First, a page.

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Covid-19

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Online Roger

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IMO Cummings has a lot to answer for - stimulating the ungovernable Brits :-

"The main reason people do not follow coronavirus restrictions is those who run the country don't stick to them, according to a new poll. An Ipsos MORI study asked 1,067 adults aged 18-75 how convincing several arguments were against following restrictions. In total 47% of people said they felt the lack of adherence to rules from authority figures contributed to people breaking them."

https://uk.yahoo.com/news/breaking-covid-rules-reason-dominic-cummings-ipsos-mori-poll-183418387.html
''If you can't explain it simply, you don't understand it well enough'' - Albert Einstein


Online Roger

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"Immunity to coronavirus may only last a matter of a months, according to new research that could hinder the rollout of a successful vaccine. A study by Imperial College London, which involved 365,000 people, showed that antibodies in the population fell by more than a quarter in just three months. Scientists said the findings suggested a "rapid" decline in immunity – which could mean that even if a successful vaccine is found, it might have to be administered twice a year.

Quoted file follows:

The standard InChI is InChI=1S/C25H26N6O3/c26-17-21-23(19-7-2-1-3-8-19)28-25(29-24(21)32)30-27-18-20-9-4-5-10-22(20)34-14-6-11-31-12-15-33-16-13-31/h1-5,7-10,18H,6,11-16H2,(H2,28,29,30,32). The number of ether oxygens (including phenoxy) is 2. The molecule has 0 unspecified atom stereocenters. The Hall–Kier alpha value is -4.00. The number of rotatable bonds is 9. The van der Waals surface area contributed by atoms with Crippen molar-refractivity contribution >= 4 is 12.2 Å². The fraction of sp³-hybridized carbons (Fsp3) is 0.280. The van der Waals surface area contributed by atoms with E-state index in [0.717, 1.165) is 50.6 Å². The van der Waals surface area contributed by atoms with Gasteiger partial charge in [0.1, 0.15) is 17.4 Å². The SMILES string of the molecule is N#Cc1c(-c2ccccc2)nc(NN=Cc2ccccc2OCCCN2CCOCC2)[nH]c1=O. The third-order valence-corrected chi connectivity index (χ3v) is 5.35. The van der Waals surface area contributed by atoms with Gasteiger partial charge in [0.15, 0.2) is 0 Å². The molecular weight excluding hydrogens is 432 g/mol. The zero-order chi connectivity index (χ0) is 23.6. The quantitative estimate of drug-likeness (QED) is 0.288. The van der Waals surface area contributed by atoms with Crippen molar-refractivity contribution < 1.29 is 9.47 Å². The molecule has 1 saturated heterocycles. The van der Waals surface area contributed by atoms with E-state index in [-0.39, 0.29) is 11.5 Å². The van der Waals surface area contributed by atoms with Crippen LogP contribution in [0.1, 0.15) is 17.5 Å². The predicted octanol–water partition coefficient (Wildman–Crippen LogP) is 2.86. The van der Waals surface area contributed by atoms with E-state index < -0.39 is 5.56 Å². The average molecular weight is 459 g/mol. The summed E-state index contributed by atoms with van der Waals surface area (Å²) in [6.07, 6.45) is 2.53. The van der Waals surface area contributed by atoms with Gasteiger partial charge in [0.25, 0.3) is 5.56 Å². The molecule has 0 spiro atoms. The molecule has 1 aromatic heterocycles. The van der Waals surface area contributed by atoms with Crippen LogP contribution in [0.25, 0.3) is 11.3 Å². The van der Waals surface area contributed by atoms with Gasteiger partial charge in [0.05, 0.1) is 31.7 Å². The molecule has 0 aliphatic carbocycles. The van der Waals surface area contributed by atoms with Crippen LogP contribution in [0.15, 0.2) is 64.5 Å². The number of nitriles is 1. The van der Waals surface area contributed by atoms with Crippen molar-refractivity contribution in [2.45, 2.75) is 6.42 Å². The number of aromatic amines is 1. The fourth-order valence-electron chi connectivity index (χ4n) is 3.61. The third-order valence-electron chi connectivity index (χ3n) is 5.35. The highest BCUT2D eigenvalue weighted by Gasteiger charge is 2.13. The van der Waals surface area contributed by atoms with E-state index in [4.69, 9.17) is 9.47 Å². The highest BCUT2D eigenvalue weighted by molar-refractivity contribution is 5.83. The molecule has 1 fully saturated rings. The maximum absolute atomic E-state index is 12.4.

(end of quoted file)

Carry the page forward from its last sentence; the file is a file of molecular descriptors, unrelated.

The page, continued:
The mass research indicated that, by last month, fewer than one in 20 people had developed antibodies to Covid. Commissioned by the Department of Health, it is part of the largest piece of a research programme informing Government policies. Its findings showed that by June, after the first wave of the pandemic, just six per cent of the population had developed antibodies, which suggest some level of protection against the virus. Three months later, that figure had dropped to 4.4 per cent, with most of the decline happening within just six weeks.

Scientists said the findings showed Britain is "miles off" achieving herd immunity, which they warned might never be reached without a vaccine. However, the research did not examine the role played by other forms of immunity. SOME SCIENTISTS BELIEVE THE PART PLAYED BY T-CELLS – a type of white blood cell that helps the immune system fight off viruses and is linked with prior infections by common colds – could be more crucial in fighting the virus.